Transmission mechanisms of an emerging insect-borne rickettsial pathogen

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© 2016 Brown et al. Background: Vector-borne pathogens must overcome arthropod infection and escape barriers (e.g. midgut and salivary glands) during the extrinsic incubation period (EIP) before subsequent transmission to another host. This particular timespan is undetermined for the etiological agent of flea-borne spotted fever (Rickettsia felis). Artificial acquisition of R. felis by blood-feeding cat fleas revealed dissemination to the salivary glands after seven days; however, this length of time is inconsistent with co-feeding studies that produced infectious cat fleas within 24 h of infection. In the current study, we demonstrated that an alternative mechanism is responsible for the early-phase transmission that typifies flea-borne R. felis spread. Methods: Co-feeding transmission bioassays were constructed to assess temporal dynamics of R. felis amongst cat fleas, including exposure time to produce infectious fleas and association time to transmit infection to naïve fleas. Additional experiments examined the proportion of R. felis-exposed cat fleas with contaminated mouthparts, as well as the likelihood for cat fleas to release R. felis from their mouthparts following exposure to an infectious bloodmeal. The potential for mechanical transmission of R. felis by co-feeding cat fleas was further examined using fluorescent latex beads, as opposed to a live pathogen, which would not require a biological mechanism to achieve transmission. Results: Analyses revealed that R. felis-infected cat fleas were infectious to naïve fleas less than 24 h after exposure to the pathogen, but showed no rickettsial dissemination to the salivary glands during this early-phase transmission. Additionally, the current study revealed that R. felis-infected cat fleas must co-feed with naïve fleas for more than 12 h in order for early-phase transmission to occur. Further evidence supported that contaminated flea mouthparts may be the source of the bacteria transmitted early, and demonstrated that R. felis is released from the mouthparts during brief probing events. Moreover, the use of fluorescent latex beads supports the notion that early-phase transmission of R. felis is a mechanical mechanism. Conclusions: Determination of the transmission mechanisms utilized by R. felis is essential to fully understand the vulnerability of susceptible vertebrate hosts, including humans, to this pathogen.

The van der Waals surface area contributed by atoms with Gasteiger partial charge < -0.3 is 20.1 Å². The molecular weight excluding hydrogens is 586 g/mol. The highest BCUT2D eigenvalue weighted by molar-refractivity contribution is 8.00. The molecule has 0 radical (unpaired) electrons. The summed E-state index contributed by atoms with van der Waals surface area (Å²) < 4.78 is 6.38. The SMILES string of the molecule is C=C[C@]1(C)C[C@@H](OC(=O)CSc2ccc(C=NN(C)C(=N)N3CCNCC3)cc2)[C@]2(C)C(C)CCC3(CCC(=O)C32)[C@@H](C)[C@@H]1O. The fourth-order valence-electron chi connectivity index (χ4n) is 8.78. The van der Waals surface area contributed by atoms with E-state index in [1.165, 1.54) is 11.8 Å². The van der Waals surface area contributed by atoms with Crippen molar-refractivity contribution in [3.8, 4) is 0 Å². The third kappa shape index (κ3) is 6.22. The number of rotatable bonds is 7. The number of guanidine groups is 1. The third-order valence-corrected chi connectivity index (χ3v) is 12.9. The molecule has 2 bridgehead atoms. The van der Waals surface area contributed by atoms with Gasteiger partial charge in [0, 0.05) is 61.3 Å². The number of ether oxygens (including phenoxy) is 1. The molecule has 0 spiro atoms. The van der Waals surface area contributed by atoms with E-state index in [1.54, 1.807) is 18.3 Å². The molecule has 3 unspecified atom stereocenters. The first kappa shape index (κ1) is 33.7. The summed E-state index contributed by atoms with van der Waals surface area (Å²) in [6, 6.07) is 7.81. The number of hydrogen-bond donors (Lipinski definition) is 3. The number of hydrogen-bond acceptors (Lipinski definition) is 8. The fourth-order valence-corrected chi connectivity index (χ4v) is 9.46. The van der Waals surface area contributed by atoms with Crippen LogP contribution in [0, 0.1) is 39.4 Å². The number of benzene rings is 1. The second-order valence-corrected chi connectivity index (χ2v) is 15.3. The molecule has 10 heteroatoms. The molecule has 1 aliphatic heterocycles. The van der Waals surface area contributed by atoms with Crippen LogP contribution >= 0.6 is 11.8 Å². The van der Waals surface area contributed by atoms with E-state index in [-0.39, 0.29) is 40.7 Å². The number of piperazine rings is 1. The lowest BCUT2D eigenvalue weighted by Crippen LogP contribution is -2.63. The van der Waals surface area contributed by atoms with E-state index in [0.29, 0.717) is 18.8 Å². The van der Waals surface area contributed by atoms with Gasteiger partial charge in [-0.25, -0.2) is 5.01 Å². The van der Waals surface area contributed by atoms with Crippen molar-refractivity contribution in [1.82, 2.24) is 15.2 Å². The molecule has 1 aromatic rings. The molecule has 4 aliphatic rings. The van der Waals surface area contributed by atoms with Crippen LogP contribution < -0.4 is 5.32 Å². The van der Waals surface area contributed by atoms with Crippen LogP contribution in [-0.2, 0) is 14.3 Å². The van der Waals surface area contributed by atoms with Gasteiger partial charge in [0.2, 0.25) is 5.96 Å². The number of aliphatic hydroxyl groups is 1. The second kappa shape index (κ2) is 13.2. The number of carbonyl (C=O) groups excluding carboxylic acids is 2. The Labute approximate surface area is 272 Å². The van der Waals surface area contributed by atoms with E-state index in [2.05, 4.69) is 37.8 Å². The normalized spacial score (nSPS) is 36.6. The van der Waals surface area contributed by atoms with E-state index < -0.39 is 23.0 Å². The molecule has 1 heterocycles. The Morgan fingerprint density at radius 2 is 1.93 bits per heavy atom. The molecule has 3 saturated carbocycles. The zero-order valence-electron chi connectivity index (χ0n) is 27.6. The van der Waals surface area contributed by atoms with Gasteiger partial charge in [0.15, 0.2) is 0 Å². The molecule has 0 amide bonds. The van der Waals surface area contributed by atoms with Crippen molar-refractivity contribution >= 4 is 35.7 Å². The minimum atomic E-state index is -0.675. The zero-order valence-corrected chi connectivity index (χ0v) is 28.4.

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Parasites and Vectors

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